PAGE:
On May 29, 2003 (68 FR 32172), EPA issued the Fabric NESHAP under section 112 of the CAA. In response to public comments from the American Fiber Manufacturers Association and two other commenters on the proposed Fabric NESHAP (67 FR 46028, July 11, 2002), we attempted to make clear in the final rule that coating, slashing, dyeing, and finishing operations that are part of a synthetic fiber manufacturing process at a facility where the fibers are the final product are not subject to the requirements of the Fabric NESHAP. We intended for this exclusion to be unambiguous. However, the inclusion of language referencing the affected sources of 40 CFR part 63, subparts JJJ (NESHAP: Group IV Polymers and Resins) and F (NESHAP: Synthetic Organic Chemical Manufacturing Industry), in § 63.4281(d)(3) created an ambiguity in this regard. The printing, coating and dyeing of fabrics and other textiles source category does not include any synthetic fiber manufacturing operations, and we did not intend to impose any requirements on such operations in the Fabric NESHAP. Hazardous air pollutant emissions from finishing steps such as coating, slashing, dyeing, and finishing operations in the synthetic fiber manufacturing process were addressed during the development of 40 CFR part 63, subparts JJJ and F and, therefore, were intentionally not included in the Fabric NESHAP.

II. Technical Amendment to the Fabric NESHAP

The direct final rule amendment corrects § 63.4281(d)(3) by removing the reference to the affected sources of 40 CFR part 63, subparts JJJ and F, in order to make it clear that the requirements of the final Fabric NESHAP do not apply to coating, slashing, dyeing, or finishing operations at synthetic fiber manufacturing facilities where the fibers are the final product of the facility.

III. Statutory and Executive Order Reviews

A. Executive Order 12866: Regulatory Planning and Review

Under Executive Order 12866 (58 FR 51735, October 4, 1993), EPA must determine whether the regulatory action is “significant” and therefore subject to Office of Management and Budget (OMB) review and the requirements of the Executive Order. The Executive Order defines “significant regulatory action” as one that is likely to result in a rule that may:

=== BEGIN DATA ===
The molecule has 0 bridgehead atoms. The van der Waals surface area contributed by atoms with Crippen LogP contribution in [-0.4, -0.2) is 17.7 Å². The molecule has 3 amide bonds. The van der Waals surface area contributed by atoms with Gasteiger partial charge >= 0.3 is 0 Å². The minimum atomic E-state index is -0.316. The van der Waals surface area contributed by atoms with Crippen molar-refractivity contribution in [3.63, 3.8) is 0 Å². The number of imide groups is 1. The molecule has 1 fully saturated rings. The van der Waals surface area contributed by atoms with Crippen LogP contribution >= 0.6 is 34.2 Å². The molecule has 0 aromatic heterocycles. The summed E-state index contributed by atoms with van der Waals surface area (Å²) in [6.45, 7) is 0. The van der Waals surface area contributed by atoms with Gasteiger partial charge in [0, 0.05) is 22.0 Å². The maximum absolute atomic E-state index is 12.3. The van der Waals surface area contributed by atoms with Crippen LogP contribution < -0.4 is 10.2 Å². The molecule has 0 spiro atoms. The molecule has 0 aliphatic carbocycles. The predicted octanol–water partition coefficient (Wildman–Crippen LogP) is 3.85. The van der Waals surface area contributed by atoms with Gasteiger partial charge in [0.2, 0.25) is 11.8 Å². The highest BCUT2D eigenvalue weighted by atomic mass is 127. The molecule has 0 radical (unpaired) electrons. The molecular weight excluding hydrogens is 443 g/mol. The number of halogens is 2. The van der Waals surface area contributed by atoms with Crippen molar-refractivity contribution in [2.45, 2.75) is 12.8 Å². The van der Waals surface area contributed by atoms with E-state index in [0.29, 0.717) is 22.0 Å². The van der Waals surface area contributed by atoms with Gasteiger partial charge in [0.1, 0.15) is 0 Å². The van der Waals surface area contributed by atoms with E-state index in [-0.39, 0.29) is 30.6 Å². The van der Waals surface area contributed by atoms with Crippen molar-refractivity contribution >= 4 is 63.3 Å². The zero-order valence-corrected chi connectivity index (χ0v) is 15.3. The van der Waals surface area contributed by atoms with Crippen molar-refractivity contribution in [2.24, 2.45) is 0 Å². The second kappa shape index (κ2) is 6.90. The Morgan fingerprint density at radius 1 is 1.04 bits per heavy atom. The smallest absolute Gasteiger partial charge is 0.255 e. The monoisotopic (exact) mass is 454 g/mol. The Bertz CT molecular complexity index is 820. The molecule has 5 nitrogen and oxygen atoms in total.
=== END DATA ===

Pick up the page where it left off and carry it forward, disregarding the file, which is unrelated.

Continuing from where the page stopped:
(1) Have an annual effect on the economy of $100 million or more or adversely affect in a material way, the economy, a sector of the economy, productivity, competition, jobs, the environment, public health or safety, or State, local, or tribal governments or communities;

(2) Create a serious inconsistency or otherwise interfere with an action taken or planned by another agency;

(3) Materially alter the budgetary impact of entitlements, grants, user fees, or loan programs or the rights and obligations of recipients thereof; or

(4) Raise novel legal or policy issues arising out of legal mandates, the President's priorities, or the principles set forth in the Executive Order.

It has been determined that the amendment is not a “significant regulatory action” under the terms of Executive Order 12866 and is therefore not subject to OMB review.

B. Paperwork Reduction Act

The action does not impose any new information collection burden. Today's action consists primarily of clarifications to the final rule that impose no new information collection requirements on industry or EPA. For that reason, we have not revised the ICR for the existing rule. However, OMB has previously approved the information collection requirements contained in the existing (68 FR 32172, May 29, 2003) under the provisions of the Paperwork Reduction Act, 44 U.S.C. 3501, et seq and has assigned OMB control number 2060-0522, EPA information collection request (ICR) number 2071.02. A copy of the OMB approved ICR may be obtained from Susan Auby, Collection Strategies Division (2822T), U.S. EPA, 1200 Pennsylvania Avenue, NW., Washington, DC 20460, by e-mail at auby.susan@epa.gov, or by calling (202) 566-1672. A copy may also be downloaded off the Internet at http://www.epa.gov/​icr. Start Printed Page 47004

C. Regulatory Flexibility Act

The EPA has determined that it is not necessary to prepare a regulatory flexibility analysis in connection with the direct final rule.